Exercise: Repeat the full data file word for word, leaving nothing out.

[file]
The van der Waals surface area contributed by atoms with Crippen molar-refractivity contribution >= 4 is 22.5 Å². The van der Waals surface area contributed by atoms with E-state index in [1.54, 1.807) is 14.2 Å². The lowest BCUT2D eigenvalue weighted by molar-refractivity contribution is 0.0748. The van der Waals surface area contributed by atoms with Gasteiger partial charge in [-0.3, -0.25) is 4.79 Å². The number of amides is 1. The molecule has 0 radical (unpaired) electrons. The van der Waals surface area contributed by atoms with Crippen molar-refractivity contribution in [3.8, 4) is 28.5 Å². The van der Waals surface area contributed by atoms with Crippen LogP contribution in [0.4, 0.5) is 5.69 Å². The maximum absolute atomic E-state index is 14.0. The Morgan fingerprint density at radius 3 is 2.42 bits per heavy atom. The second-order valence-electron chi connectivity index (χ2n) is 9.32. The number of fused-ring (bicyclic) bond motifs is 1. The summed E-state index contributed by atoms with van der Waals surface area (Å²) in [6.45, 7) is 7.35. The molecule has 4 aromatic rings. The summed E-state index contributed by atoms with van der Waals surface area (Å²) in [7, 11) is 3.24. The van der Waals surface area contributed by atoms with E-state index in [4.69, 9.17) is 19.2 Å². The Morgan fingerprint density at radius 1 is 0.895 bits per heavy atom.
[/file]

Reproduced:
The van der Waals surface area contributed by atoms with Crippen molar-refractivity contribution >= 4 is 22.5 Å². The van der Waals surface area contributed by atoms with E-state index in [1.54, 1.807) is 14.2 Å². The lowest BCUT2D eigenvalue weighted by molar-refractivity contribution is 0.0748. The van der Waals surface area contributed by atoms with Gasteiger partial charge in [-0.3, -0.25) is 4.79 Å². The number of amides is 1. The molecule has 0 radical (unpaired) electrons. The van der Waals surface area contributed by atoms with Crippen molar-refractivity contribution in [3.8, 4) is 28.5 Å². The van der Waals surface area contributed by atoms with Crippen LogP contribution in [0.4, 0.5) is 5.69 Å². The maximum absolute atomic E-state index is 14.0. The Morgan fingerprint density at radius 3 is 2.42 bits per heavy atom. The second-order valence-electron chi connectivity index (χ2n) is 9.32. The number of fused-ring (bicyclic) bond motifs is 1. The summed E-state index contributed by atoms with van der Waals surface area (Å²) in [6.45, 7) is 7.35. The molecule has 4 aromatic rings. The summed E-state index contributed by atoms with van der Waals surface area (Å²) in [7, 11) is 3.24. The van der Waals surface area contributed by atoms with E-state index in [4.69, 9.17) is 19.2 Å². The Morgan fingerprint density at radius 1 is 0.895 bits per heavy atom.